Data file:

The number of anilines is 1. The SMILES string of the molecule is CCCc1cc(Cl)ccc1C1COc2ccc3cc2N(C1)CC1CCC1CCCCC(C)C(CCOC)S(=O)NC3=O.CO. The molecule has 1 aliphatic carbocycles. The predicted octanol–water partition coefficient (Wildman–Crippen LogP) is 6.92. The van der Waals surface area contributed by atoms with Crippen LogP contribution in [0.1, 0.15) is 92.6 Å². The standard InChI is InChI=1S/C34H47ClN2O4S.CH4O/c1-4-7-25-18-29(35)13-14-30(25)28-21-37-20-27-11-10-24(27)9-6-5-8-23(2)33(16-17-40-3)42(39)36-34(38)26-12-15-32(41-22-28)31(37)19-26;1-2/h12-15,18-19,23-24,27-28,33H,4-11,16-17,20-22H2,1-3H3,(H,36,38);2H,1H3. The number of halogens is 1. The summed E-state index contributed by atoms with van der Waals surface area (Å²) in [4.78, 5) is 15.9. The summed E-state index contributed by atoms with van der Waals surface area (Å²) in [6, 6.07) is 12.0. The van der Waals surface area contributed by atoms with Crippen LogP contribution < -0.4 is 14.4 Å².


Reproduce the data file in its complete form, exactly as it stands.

The number of anilines is 1. The SMILES string of the molecule is CCCc1cc(Cl)ccc1C1COc2ccc3cc2N(C1)CC1CCC1CCCCC(C)C(CCOC)S(=O)NC3=O.CO. The molecule has 1 aliphatic carbocycles. The predicted octanol–water partition coefficient (Wildman–Crippen LogP) is 6.92. The van der Waals surface area contributed by atoms with Crippen LogP contribution in [0.1, 0.15) is 92.6 Å². The standard InChI is InChI=1S/C34H47ClN2O4S.CH4O/c1-4-7-25-18-29(35)13-14-30(25)28-21-37-20-27-11-10-24(27)9-6-5-8-23(2)33(16-17-40-3)42(39)36-34(38)26-12-15-32(41-22-28)31(37)19-26;1-2/h12-15,18-19,23-24,27-28,33H,4-11,16-17,20-22H2,1-3H3,(H,36,38);2H,1H3. The number of halogens is 1. The summed E-state index contributed by atoms with van der Waals surface area (Å²) in [4.78, 5) is 15.9. The summed E-state index contributed by atoms with van der Waals surface area (Å²) in [6, 6.07) is 12.0. The van der Waals surface area contributed by atoms with Crippen LogP contribution < -0.4 is 14.4 Å².